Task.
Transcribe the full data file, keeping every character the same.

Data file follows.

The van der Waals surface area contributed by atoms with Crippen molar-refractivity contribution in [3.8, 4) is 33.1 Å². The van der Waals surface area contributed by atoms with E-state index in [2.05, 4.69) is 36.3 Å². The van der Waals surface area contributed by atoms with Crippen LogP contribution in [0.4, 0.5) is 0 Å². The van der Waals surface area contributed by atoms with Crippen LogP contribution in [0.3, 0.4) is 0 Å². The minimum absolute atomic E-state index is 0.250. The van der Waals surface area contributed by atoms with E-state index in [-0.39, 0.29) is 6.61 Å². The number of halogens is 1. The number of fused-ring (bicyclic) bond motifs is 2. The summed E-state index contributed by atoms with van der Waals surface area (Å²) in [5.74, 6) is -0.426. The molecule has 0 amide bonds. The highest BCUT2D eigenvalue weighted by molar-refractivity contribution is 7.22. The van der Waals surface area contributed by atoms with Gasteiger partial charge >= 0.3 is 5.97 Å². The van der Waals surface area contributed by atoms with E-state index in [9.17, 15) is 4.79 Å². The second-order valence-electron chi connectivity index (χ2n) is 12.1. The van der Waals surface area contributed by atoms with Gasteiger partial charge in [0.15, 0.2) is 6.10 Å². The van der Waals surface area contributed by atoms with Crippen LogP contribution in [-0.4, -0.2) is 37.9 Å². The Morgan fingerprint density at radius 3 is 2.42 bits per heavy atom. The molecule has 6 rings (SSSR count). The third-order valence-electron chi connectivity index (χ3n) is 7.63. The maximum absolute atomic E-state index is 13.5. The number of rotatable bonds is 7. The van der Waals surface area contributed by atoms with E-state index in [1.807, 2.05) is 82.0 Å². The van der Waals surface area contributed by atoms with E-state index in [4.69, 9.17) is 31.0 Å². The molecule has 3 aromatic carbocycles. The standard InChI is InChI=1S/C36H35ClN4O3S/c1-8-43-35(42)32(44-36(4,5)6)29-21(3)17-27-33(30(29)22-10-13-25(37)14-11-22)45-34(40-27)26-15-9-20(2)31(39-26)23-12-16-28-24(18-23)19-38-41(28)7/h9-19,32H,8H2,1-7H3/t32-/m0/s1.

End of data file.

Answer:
The van der Waals surface area contributed by atoms with Crippen molar-refractivity contribution in [3.8, 4) is 33.1 Å². The van der Waals surface area contributed by atoms with E-state index in [2.05, 4.69) is 36.3 Å². The van der Waals surface area contributed by atoms with Crippen LogP contribution in [0.4, 0.5) is 0 Å². The van der Waals surface area contributed by atoms with Crippen LogP contribution in [0.3, 0.4) is 0 Å². The minimum absolute atomic E-state index is 0.250. The van der Waals surface area contributed by atoms with E-state index in [-0.39, 0.29) is 6.61 Å². The number of halogens is 1. The number of fused-ring (bicyclic) bond motifs is 2. The summed E-state index contributed by atoms with van der Waals surface area (Å²) in [5.74, 6) is -0.426. The molecule has 0 amide bonds. The highest BCUT2D eigenvalue weighted by molar-refractivity contribution is 7.22. The van der Waals surface area contributed by atoms with Gasteiger partial charge >= 0.3 is 5.97 Å². The van der Waals surface area contributed by atoms with E-state index in [9.17, 15) is 4.79 Å². The second-order valence-electron chi connectivity index (χ2n) is 12.1. The van der Waals surface area contributed by atoms with Gasteiger partial charge in [0.15, 0.2) is 6.10 Å². The van der Waals surface area contributed by atoms with Crippen LogP contribution in [-0.4, -0.2) is 37.9 Å². The Morgan fingerprint density at radius 3 is 2.42 bits per heavy atom. The molecule has 6 rings (SSSR count). The third-order valence-electron chi connectivity index (χ3n) is 7.63. The maximum absolute atomic E-state index is 13.5. The number of rotatable bonds is 7. The van der Waals surface area contributed by atoms with E-state index in [1.807, 2.05) is 82.0 Å². The van der Waals surface area contributed by atoms with E-state index in [4.69, 9.17) is 31.0 Å². The molecule has 3 aromatic carbocycles. The standard InChI is InChI=1S/C36H35ClN4O3S/c1-8-43-35(42)32(44-36(4,5)6)29-21(3)17-27-33(30(29)22-10-13-25(37)14-11-22)45-34(40-27)26-15-9-20(2)31(39-26)23-12-16-28-24(18-23)19-38-41(28)7/h9-19,32H,8H2,1-7H3/t32-/m0/s1.